Biography

Annelise Coberger Born 1971 

The Halberg Awards judges were criticised in 1992 when they gave the supreme award to Olympic skiing silver medallist Annelise Coberger ahead of Olympic boardsailing gold medallist Barbara Kendall. It was tough on Kendall, who was New Zealand’s first female Olympic gold medallist since Yvette Williams 40 years earlier.

However, the judges’ decision became more understandable with the benefit of time.

Coberger was the first southern hemisphere athlete to win a medal at the winter Olympics, and it doesn’t seem likely there’ll be another New Zealander joining her soon. It was a special feat, perhaps the equivalent of a Kenyan wining the British Open golf or a Fijian swimming to Olympic glory.

The Christchurch woman came from a skiing family – her grandfather, Oscar, who emigrated from Bavaria in 1926, was an early importer of ski gear to New Zealand in the 1940s and ran a ski business at Arthur’s Pass. Her father, Anton, was a national skiing champion. He and Annelise’s mother, Jill, travelled to Grenoble as officials with the 1968 New Zealand Olympic team. Her brother, Nils, and sister, Adele, were both national ski team members. Nils was slalom skier Mickey Ross’ coach at the 2006 Turin Olympics.

Annelise, who was of Scottish, German, Russian and Norwegian ancestry, was introduced to the slopes at the age of three at the Porter Heights club, near Christchurch, and was competing at national championships when she was 11.

When she was 15 she travelled to the United States with a New Zealand development squad, and big things were tipped for her.

Thereafter she improved markedly every year, progressing through international events to the Europa Cup and on to the elite World Cup circuit.

Coberger had to overcome several obstacles to progress. The main problems were New Zealand’s isolation from the big skiing action in Europe, and to a lesser extent North America and lack of funding. The amount Coberger required to mount a decent campaign was large by New Zealand standards, and especially before her Olympic success, funding agencies generally preferred to go with more traditional New Zealand sports.

Backed by a small team that included her coach Robert Zallman and assistant coach Juliet Satterthwaite, Coberger had consistent success. Displaying an almost flawless technique and with plenty of power, she won the German junior slalom championship, was second in the Slovenian equivalent and third in the Austrian, then bettered all those results by finishing third in the junior world championship.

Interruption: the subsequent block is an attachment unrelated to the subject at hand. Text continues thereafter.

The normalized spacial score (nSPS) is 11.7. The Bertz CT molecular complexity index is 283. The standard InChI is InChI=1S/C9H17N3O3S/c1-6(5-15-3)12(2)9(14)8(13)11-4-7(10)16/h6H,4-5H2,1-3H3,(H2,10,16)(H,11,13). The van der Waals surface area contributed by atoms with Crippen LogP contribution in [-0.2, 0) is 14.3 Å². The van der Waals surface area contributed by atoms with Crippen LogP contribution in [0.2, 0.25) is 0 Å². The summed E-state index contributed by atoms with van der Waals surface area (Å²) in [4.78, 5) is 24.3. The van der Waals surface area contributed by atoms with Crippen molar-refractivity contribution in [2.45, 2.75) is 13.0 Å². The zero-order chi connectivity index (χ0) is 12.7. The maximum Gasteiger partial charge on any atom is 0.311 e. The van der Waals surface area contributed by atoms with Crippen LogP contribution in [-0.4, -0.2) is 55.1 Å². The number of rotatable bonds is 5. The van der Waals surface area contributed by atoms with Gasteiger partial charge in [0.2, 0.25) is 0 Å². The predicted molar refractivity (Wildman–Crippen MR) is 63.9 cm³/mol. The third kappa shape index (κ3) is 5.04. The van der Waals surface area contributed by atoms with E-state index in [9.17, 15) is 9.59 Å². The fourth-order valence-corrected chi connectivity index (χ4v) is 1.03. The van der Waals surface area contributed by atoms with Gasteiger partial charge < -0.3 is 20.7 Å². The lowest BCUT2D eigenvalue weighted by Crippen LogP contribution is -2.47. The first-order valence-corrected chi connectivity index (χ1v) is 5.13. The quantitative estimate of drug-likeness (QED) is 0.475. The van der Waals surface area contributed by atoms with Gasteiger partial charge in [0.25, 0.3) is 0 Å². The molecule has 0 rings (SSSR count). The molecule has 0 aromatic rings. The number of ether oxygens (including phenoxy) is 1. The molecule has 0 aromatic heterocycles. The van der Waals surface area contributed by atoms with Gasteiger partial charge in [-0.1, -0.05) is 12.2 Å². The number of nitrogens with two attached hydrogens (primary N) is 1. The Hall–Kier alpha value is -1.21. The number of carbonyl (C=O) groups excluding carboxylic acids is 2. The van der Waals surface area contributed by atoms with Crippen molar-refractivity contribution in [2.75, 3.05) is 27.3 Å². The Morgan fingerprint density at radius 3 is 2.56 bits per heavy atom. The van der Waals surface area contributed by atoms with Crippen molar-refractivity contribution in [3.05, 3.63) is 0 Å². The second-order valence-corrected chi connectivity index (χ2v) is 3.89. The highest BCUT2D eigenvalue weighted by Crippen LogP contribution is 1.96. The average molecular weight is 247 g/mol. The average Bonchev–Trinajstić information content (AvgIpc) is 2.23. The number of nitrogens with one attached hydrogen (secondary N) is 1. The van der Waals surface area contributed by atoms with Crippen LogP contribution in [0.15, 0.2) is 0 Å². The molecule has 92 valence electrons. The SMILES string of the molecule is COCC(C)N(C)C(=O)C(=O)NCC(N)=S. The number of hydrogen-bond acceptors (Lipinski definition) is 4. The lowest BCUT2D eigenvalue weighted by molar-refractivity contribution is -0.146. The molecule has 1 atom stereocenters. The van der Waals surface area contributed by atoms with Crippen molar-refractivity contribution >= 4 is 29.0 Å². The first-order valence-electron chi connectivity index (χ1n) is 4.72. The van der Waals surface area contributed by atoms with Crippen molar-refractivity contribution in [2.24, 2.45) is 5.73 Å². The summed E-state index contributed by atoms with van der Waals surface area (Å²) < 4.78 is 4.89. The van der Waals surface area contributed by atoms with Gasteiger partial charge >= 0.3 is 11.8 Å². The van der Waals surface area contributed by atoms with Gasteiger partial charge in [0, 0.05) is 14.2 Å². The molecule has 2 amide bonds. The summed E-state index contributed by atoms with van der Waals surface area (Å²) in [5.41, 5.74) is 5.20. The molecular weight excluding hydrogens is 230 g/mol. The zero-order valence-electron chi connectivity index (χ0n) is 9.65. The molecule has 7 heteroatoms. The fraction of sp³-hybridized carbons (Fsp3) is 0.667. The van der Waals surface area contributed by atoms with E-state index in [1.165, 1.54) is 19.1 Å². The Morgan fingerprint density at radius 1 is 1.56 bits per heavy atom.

She became the first New Zealander to win a Europa Cup event and was the cup slalom champion in 1991 and 1992.

She was 20 when she arrived at Albertville, France, for the 1992 winter Olympics, fresh from an historic (for a New Zealander) World Cup slalom win, a couple of thirds and a fourth.

Her Olympic debut in the slalom was inauspicious. She skied conservatively and recorded a time of just 49.08s, which put her eighth. That would have delighted any other New Zealander, but wasn’t what Coberger was looking for. The top three, including the favourite, Austrian Petra Kronberger, were nearly a second faster.

For three hours Coberger pondered her second run. In the best traditions of Olympic skiing, she decided to risk everything and either finish fast or dip out trying. Her second run was a phenomenal 44.02s, which rocketed her into first place. But with skiing’s reverse order start, Coberger had to endure an agonising wait while the final seven completed their second runs.

Each skier challenged Coberger and failed until Kronberger, third after the first run, finished 0.4s slower than Coberger’s second run, but with a combined total that bettered the New Zealander’s. Spaniard Blanca Fernandez and American Julie Parisien, who led after the first run, couldn’t do better and Coberger had the silver medal.

Coberger briefly headed the world rankings in 1992-93. She narrowly missed a medal at the 1993 world championships in Japan when she was ruled to have missed a gate. At the 1994 Lillehammer Olympics she crashed on her first run.

After hanging up her skis, she qualified to be a policewoman and then returned to Christchurch to raise a family. She was inducted into the New Zealand Sports Hall of Fame in 2003.

Related Resources

The resource was developed to accompany the Black on White exhibition, at the New Zealand Olympic Museum. This resource focuses on learning through sport, using the Olympic Winter Games to enable students to develop knowledge of themselves, other people, social skills and positive attitudes and values.